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Wayne County, the forty-third
county in order of formation, is located in the
south-central section of Kentucky along the state border
with Tennessee. Created in 1800 from parts of
Cumberland counties, it was named in honor of General
Anthony Wayne, a Revolutionary War hero. The 446-square-mile
county is bordered by
Russell County (northwest),
Pulaski County (northeast),
McCreary County (east),
Clinton County (west),
Pickett County, TN (southwest),
Scott County, TN (southeast).
The county seat is Monticello.
The county is divided into three distinct physical regions: the Cumberland Plateau, the level plain in the southeastern part of the county; the Knobs, rolling plains that run through the center of the county; and the Pennyroyal or Mississippi Plateau, the northwestern part of the county.
Pioneer Long Hunters visited what was to become Wayne County in 1770 and established a camp near Mill Springs, a few miles north of Monticello. In 1775 Benjamin Price built a cabin and established a camp near Mill Springs. Price's Station was one of Kentucky's first permanent settlements. Many settlers in the county had participated in the Revolutionary War. Joshua Jones, one of the most prominent early settlers, came in 1794; Jonathan and James Ingram in 1796; Cornelius Phillips in 1798; and Isaac West, James Simpson, Nicholas Lloyd, and Henry Garner in 1799. Between 1800 and 1810 a large number of families arrived.
The first means of transportation was the Cumberland River. In 1880 a turnpike was built from Monticello to Burnside. In 1881 toll roads were first used in Wayne County; the last of them, the Shearer Valley Pike, closed in 1927. The last stagecoach to operate in Kentucky connected Monticello and Burnside until 1915. Highways KY 90 and KY 92 now run through the county.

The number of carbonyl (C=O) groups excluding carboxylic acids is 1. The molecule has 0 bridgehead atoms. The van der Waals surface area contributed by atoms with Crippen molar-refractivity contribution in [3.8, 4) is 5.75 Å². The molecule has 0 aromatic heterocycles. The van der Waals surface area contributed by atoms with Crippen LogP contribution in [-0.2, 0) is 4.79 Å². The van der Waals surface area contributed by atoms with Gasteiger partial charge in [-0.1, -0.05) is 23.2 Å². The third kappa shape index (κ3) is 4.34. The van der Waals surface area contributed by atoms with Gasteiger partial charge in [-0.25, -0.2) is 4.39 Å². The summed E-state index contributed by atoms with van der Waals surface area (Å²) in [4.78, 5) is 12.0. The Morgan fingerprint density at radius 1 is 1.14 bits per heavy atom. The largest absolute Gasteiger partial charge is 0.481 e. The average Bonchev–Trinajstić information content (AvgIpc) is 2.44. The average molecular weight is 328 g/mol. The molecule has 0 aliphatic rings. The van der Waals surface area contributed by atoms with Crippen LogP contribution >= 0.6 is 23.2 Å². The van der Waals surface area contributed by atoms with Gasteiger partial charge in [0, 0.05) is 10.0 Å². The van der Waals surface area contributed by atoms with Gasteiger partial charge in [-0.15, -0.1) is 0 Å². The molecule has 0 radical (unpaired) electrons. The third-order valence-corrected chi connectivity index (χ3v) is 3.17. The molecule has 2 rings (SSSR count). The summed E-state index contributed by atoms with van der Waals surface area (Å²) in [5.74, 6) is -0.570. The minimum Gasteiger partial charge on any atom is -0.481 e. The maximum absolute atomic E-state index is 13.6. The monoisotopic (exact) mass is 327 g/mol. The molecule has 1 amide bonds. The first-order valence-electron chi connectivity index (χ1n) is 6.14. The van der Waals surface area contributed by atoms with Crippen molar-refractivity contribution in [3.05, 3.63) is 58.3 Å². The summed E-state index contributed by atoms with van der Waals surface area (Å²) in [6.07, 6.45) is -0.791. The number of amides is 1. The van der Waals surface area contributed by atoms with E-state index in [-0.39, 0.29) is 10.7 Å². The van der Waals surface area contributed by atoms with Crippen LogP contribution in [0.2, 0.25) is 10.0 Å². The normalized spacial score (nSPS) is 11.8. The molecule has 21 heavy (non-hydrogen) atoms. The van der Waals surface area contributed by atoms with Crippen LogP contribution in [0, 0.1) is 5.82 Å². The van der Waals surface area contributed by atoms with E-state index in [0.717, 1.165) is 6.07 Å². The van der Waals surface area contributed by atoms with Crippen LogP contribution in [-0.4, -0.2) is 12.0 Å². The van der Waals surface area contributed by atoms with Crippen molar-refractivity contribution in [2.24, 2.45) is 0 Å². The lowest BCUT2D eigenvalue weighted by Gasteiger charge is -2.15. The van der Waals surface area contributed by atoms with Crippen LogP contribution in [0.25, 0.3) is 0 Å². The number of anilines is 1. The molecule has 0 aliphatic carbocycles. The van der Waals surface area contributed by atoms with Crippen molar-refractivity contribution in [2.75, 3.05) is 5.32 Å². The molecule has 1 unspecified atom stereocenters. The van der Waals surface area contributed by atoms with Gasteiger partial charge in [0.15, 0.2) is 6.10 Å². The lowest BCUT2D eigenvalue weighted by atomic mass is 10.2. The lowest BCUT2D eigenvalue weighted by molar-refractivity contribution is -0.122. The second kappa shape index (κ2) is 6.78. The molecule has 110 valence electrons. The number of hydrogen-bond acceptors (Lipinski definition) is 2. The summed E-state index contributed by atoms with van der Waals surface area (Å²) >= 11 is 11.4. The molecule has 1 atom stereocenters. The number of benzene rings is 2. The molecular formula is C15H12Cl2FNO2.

At the onset of the Civil War, General Felix Zollicoffer's Confederate army headquarters were located in the Lanier House at Mill Springs. Zollicoffer was killed and the Confederates defeated on January 19, 1862 at Mill Springs. The mill there, built in 1840, has one of the largest overshot water wheels of its kind and in 1990 was still grinding cornmeal.
Agriculture and forest products were the basis of the economy until the mid-1950s. In 1955, a manufacturing plant was built, and beginning in the mid-1960s Wayne County's economy began to diversify. The Monticello Wayne County Airport, completed in 1974, has 4,000 feet of paved runway. Since the nearest rail service is twenty miles northeast of Monticello, trucks transport all goods to and from the county. In 1982 employment totaled 6,905, with nonagricultural jobs accounting for 5,960. The economic base of the county includes tourism. Monticello, the only incorporated town, is the retail trade center for Wayne County.
The author Harriette Simpson Arnow was born near Pueblo in Wayne County. John Catron, who lived in the Beech Hollow community, migrated to Tennessee and served in several capacities as a public official before President Andrew Jackson appointed him associate justice of the U.S. Supreme Court. William Armstrong Cooper, a prominent minister, is credited with great influence upon public thinking in Wayne County during the 1800s. He baptized six persons who later became governors of states.
The stone of Lloyd Addison Lanier,
The old mill at Mill Springs, KY